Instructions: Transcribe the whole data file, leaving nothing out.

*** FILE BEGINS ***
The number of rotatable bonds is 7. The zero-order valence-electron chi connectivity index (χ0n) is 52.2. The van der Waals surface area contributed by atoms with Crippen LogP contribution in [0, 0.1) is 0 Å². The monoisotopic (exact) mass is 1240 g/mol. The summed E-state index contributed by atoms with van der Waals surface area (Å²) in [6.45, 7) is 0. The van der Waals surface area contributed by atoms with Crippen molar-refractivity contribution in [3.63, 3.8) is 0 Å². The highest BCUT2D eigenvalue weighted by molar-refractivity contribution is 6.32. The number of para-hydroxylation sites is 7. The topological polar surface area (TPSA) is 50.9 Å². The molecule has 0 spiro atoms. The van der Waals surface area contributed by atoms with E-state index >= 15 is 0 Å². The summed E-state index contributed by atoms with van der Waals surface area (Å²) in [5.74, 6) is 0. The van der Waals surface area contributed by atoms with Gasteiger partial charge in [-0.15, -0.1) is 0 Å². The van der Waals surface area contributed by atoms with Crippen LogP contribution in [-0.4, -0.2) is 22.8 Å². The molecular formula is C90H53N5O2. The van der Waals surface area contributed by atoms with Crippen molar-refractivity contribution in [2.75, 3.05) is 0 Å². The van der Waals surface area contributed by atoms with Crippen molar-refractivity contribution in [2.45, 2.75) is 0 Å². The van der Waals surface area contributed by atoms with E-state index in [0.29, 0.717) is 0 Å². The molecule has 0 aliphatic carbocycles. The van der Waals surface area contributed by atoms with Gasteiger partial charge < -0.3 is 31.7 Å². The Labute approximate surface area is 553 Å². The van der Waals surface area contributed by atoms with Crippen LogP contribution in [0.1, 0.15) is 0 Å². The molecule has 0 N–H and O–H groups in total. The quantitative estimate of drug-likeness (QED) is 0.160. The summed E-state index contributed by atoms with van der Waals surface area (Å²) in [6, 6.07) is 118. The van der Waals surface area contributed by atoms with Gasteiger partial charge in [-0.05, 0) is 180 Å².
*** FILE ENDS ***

The number of rotatable bonds is 7. The zero-order valence-electron chi connectivity index (χ0n) is 52.2. The van der Waals surface area contributed by atoms with Crippen LogP contribution in [0, 0.1) is 0 Å². The monoisotopic (exact) mass is 1240 g/mol. The summed E-state index contributed by atoms with van der Waals surface area (Å²) in [6.45, 7) is 0. The van der Waals surface area contributed by atoms with Crippen molar-refractivity contribution in [3.63, 3.8) is 0 Å². The highest BCUT2D eigenvalue weighted by molar-refractivity contribution is 6.32. The number of para-hydroxylation sites is 7. The topological polar surface area (TPSA) is 50.9 Å². The molecule has 0 spiro atoms. The van der Waals surface area contributed by atoms with E-state index >= 15 is 0 Å². The summed E-state index contributed by atoms with van der Waals surface area (Å²) in [5.74, 6) is 0. The van der Waals surface area contributed by atoms with Gasteiger partial charge in [-0.15, -0.1) is 0 Å². The van der Waals surface area contributed by atoms with Crippen LogP contribution in [-0.4, -0.2) is 22.8 Å². The molecular formula is C90H53N5O2. The van der Waals surface area contributed by atoms with Crippen molar-refractivity contribution in [2.75, 3.05) is 0 Å². The van der Waals surface area contributed by atoms with Crippen molar-refractivity contribution in [2.45, 2.75) is 0 Å². The van der Waals surface area contributed by atoms with E-state index in [0.29, 0.717) is 0 Å². The molecule has 0 aliphatic carbocycles. The van der Waals surface area contributed by atoms with Gasteiger partial charge < -0.3 is 31.7 Å². The Labute approximate surface area is 553 Å². The van der Waals surface area contributed by atoms with Crippen LogP contribution in [0.1, 0.15) is 0 Å². The molecule has 0 N–H and O–H groups in total. The quantitative estimate of drug-likeness (QED) is 0.160. The summed E-state index contributed by atoms with van der Waals surface area (Å²) in [6, 6.07) is 118. The van der Waals surface area contributed by atoms with Gasteiger partial charge in [-0.05, 0) is 180 Å².